“No one had ever asked us to work on vintage before,” said Angela Galbussera, who had overseen Mr. de Vincenzo’s collections for years at CIM, as more than two dozen artisans worked, setting the rhinestones in place and fixing the nails with the table top. riveting presses, scrap trinkets scraping underfoot. The drawers were filled with deposits of pearls, imitation gemstones, mirrored tiles and glued confetti, each bin overflowing with sparkling pieces packed as densely as sand.
Mr. de Vincenzo’s vintage clothes have to be worked on mannequins, where craftsmen map out the rhinestones and chalk out the placement of the studs before attaching them one by one – a much longer method than their typical embellishment of fabrics laid flat on tables. And each Superrno piece is one of a kind: a black swing coat with flared spikes along the collar and cuffs; a stern headmistress dress with space-age silver bubbles adorning its bodice and pleated hem; a short-sleeved figure skater sweater glazed with rows of faceted crystals. “Industrial production,” Mr. de Vincenzo said, “is out of the question here.”
The Supérno collection received critical acclaim when it debuted in Milan, but store shoppers turned away fearing the unique pieces would challenge their merchandising protocols, the designer said, so the clothes from the fall season will be sold on its proprietary website. But investors, he said, have shown interest, and he will continue his namesake brand and repurpose mission, perhaps at a slower pace, as he runs Etro and continues to design accessories at Fendi.
Some of fashion’s biggest brands have answered the call for sustainability with such efforts as special runs of revamped vintage dresses from Miu Miu and restyled Levi’s, patchwork coats from old cut clothes from Marni and handbags from Coach from archival handbags from the 1970s. And Mr de Vincenzo pointed out that Fendi had gone to great lengths to use scraps of leather and fur that would previously have been thrown away and to support craftsmanship against the industrialization, which he called “another key aspect of sustainability”. Yet, with few exceptions, these are small-scale projects from big brands.
The fashion industry encompasses countless actors – business leaders, factories, investors, designers, retailers, every human being who wears clothes – who will have to accept to produce and buy less, and get more from what that we already have to fight against the wave tide of overproduction always programmed in the supply chain as a whole.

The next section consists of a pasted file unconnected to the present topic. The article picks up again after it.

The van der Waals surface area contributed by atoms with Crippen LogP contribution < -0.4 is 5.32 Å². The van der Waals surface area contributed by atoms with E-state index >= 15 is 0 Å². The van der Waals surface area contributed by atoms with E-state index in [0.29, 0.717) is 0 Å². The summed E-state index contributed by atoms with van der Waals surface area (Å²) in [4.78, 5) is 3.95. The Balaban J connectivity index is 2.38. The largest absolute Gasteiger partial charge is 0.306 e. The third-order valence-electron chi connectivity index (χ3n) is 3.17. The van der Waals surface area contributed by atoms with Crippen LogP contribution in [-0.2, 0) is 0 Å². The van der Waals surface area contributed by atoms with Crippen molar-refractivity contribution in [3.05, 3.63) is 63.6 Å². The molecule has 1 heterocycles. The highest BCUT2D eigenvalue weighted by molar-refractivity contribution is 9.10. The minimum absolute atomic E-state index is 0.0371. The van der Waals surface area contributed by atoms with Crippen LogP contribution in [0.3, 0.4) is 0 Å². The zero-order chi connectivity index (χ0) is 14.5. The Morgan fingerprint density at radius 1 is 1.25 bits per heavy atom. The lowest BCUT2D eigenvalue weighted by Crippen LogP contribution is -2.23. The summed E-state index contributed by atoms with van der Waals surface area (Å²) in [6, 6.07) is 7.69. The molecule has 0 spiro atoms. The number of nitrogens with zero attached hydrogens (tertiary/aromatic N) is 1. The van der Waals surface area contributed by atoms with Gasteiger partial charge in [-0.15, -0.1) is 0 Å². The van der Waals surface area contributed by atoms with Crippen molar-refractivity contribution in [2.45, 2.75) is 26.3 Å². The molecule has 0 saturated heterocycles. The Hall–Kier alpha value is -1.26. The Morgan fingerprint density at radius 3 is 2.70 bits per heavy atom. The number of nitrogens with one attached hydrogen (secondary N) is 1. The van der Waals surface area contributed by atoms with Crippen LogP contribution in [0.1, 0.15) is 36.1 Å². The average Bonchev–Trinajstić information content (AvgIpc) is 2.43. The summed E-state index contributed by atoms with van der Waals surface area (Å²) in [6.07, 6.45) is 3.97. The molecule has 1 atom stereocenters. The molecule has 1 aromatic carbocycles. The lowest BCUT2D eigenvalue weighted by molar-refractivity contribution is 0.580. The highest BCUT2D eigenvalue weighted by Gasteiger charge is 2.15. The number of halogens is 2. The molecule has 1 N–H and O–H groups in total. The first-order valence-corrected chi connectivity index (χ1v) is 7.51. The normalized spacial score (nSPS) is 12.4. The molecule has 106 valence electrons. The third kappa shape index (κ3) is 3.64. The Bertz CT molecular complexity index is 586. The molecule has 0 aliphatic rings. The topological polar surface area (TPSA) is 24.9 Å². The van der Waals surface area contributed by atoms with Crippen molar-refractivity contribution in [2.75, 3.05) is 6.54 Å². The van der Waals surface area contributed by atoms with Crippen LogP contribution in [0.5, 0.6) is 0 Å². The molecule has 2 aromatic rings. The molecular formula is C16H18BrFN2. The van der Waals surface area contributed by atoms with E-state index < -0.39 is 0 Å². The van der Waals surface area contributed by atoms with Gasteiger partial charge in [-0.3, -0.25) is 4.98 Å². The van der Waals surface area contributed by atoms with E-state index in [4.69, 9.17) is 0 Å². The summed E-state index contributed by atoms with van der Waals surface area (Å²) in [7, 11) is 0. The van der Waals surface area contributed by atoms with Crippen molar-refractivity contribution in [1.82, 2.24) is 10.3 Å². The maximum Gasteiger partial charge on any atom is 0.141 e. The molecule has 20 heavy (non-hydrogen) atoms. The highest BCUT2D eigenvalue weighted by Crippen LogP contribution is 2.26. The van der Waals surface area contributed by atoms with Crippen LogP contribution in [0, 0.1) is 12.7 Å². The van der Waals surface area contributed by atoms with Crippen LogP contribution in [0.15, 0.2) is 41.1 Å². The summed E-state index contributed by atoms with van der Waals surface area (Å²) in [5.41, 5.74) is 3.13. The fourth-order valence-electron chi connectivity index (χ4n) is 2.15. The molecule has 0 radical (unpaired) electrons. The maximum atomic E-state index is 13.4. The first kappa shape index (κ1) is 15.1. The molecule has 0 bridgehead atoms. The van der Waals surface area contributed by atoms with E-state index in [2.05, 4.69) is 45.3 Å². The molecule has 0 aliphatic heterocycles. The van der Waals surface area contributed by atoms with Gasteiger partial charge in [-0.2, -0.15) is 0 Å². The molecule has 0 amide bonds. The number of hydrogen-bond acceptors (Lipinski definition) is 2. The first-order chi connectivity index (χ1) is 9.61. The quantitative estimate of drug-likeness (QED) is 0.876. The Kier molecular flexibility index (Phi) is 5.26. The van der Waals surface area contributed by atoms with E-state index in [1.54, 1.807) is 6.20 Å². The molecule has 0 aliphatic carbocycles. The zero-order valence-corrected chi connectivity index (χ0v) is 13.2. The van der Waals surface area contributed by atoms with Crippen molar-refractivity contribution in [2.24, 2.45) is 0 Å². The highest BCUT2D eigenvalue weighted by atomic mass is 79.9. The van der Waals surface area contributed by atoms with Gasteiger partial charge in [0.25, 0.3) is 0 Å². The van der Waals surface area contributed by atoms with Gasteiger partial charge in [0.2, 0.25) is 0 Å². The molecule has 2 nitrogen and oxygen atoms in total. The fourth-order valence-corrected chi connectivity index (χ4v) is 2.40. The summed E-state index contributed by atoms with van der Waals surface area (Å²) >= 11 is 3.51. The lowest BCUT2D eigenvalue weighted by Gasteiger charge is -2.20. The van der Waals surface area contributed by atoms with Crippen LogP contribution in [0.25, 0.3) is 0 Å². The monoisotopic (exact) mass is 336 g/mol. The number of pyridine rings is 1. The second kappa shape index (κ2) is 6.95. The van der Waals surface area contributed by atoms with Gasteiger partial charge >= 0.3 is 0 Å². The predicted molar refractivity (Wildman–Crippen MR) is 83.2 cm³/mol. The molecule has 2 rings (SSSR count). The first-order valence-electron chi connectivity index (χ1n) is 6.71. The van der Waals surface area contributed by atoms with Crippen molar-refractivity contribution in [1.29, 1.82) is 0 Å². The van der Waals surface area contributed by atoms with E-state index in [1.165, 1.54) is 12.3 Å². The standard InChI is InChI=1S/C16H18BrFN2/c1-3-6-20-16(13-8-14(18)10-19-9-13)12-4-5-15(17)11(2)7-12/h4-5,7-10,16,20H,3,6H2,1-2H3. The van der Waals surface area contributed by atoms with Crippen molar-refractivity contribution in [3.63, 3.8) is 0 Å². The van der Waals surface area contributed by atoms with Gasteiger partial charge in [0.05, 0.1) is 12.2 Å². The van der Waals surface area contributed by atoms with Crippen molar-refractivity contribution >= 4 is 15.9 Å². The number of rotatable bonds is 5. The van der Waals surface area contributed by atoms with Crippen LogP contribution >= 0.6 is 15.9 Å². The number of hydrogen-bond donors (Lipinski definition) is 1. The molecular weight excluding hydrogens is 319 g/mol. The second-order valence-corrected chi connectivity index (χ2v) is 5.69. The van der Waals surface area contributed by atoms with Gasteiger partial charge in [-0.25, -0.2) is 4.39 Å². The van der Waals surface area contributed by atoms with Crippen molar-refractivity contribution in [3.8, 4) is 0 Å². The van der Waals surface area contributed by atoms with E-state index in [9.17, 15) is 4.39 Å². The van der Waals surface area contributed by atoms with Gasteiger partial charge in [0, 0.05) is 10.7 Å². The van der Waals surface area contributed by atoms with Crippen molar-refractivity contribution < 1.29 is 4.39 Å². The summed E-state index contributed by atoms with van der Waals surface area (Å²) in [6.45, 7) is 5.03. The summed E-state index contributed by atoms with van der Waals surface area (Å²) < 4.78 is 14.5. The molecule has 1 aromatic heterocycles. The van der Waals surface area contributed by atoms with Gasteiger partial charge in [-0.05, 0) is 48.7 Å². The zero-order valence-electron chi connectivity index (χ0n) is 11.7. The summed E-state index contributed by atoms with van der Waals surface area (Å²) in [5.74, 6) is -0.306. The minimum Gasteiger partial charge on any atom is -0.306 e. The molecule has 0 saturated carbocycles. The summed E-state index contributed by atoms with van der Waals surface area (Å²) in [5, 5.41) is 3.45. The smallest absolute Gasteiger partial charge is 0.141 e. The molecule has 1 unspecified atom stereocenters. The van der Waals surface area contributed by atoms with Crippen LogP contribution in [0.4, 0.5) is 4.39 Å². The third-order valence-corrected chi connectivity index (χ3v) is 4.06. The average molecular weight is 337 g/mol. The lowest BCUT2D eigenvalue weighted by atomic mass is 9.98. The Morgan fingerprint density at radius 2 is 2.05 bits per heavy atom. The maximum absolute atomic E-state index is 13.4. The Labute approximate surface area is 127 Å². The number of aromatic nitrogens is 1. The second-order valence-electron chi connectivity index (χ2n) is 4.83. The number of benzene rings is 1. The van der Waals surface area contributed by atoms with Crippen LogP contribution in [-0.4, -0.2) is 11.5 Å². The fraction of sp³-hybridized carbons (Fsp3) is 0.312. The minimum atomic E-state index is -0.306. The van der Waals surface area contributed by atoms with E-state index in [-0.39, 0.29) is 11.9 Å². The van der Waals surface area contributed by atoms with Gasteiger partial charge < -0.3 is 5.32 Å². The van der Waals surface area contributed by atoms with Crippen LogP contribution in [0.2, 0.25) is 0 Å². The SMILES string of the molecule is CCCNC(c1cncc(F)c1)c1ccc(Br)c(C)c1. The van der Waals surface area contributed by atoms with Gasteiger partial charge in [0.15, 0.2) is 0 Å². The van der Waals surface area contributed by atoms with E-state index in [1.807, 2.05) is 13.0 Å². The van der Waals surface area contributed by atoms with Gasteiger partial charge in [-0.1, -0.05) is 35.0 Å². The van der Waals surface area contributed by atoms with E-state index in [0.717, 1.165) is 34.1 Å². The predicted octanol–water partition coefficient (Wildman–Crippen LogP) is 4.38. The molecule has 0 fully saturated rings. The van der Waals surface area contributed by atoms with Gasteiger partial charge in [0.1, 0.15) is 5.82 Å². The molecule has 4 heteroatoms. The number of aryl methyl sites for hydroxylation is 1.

“How many things have been written during lockdown about slowing down and being more conscientious? asked M. de Vincenzo. “But the old rhythms and expectations are proving too deeply ingrained.”
However, to speak to the creator as he launches himself at the head of a global luxury brand is to meet an emissary of hope. His own recycled line, like perhaps all sustainability projects, is flawed. Its CIM flake surfaces – of quartz, metal and polymers – are not sustainably produced or easily recycled, and will have a long life in a landfill. “There are always compromises to be made,” Mr. de Vincenzo replied. “If I was looking for 100% perfection, I would probably never have been able to do anything. With Superrno, I managed to stop producing new clothes. We each have to consider what we are capable of TO DO.
The most crucial step for brands is to reduce excess production of fabrics and garments, he said, an approach companies are working to perfect, using the best predictive sales tools available today.
“The culture of waste is coming to an end,” he said. Individually, “the important thing is to do your part in the macro picture. The battles we face are too big to be discouraged when we don’t see immediate change.
At Etro, he considers the possibility of integrating sustainability into at least part of the brand’s production. “You create change by contributing what is possible, not what is perfect, to the cause.”